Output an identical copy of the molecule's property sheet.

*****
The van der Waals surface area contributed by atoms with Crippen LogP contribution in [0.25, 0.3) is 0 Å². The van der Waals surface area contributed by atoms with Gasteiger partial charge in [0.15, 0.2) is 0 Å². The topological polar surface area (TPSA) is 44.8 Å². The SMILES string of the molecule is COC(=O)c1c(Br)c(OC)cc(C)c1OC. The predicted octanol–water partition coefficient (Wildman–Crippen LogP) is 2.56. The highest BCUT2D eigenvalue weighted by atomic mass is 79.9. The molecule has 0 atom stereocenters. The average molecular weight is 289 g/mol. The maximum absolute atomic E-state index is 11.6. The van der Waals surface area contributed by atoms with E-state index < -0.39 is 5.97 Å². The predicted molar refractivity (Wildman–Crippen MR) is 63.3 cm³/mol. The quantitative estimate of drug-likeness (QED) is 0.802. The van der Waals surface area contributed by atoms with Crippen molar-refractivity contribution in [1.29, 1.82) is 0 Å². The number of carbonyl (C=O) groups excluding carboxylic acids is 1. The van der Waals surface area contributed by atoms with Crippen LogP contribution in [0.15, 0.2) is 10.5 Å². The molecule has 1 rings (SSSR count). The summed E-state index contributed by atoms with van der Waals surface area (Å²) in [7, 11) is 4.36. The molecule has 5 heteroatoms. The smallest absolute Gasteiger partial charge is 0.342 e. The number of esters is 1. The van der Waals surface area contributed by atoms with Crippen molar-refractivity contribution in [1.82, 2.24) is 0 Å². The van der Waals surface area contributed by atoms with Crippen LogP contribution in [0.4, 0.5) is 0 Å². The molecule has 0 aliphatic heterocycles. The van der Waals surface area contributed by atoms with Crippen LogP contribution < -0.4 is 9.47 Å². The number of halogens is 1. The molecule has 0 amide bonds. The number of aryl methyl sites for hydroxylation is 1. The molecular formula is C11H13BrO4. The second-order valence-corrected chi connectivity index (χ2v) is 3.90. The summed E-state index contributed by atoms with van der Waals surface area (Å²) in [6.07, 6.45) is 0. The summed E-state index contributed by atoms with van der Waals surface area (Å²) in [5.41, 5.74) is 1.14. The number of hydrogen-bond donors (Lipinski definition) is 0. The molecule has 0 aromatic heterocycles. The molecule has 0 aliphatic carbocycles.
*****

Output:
The van der Waals surface area contributed by atoms with Crippen LogP contribution in [0.25, 0.3) is 0 Å². The van der Waals surface area contributed by atoms with Gasteiger partial charge in [0.15, 0.2) is 0 Å². The topological polar surface area (TPSA) is 44.8 Å². The SMILES string of the molecule is COC(=O)c1c(Br)c(OC)cc(C)c1OC. The predicted octanol–water partition coefficient (Wildman–Crippen LogP) is 2.56. The highest BCUT2D eigenvalue weighted by atomic mass is 79.9. The molecule has 0 atom stereocenters. The average molecular weight is 289 g/mol. The maximum absolute atomic E-state index is 11.6. The van der Waals surface area contributed by atoms with E-state index < -0.39 is 5.97 Å². The predicted molar refractivity (Wildman–Crippen MR) is 63.3 cm³/mol. The quantitative estimate of drug-likeness (QED) is 0.802. The van der Waals surface area contributed by atoms with Crippen molar-refractivity contribution in [1.29, 1.82) is 0 Å². The number of carbonyl (C=O) groups excluding carboxylic acids is 1. The van der Waals surface area contributed by atoms with Crippen LogP contribution in [0.15, 0.2) is 10.5 Å². The molecule has 1 rings (SSSR count). The summed E-state index contributed by atoms with van der Waals surface area (Å²) in [7, 11) is 4.36. The molecule has 5 heteroatoms. The smallest absolute Gasteiger partial charge is 0.342 e. The number of esters is 1. The van der Waals surface area contributed by atoms with Crippen molar-refractivity contribution in [1.82, 2.24) is 0 Å². The van der Waals surface area contributed by atoms with Crippen LogP contribution in [0.4, 0.5) is 0 Å². The molecule has 0 aliphatic heterocycles. The van der Waals surface area contributed by atoms with Crippen LogP contribution < -0.4 is 9.47 Å². The number of halogens is 1. The molecule has 0 amide bonds. The number of aryl methyl sites for hydroxylation is 1. The molecular formula is C11H13BrO4. The second-order valence-corrected chi connectivity index (χ2v) is 3.90. The summed E-state index contributed by atoms with van der Waals surface area (Å²) in [6.07, 6.45) is 0. The summed E-state index contributed by atoms with van der Waals surface area (Å²) in [5.41, 5.74) is 1.14. The number of hydrogen-bond donors (Lipinski definition) is 0. The molecule has 0 aromatic heterocycles. The molecule has 0 aliphatic carbocycles.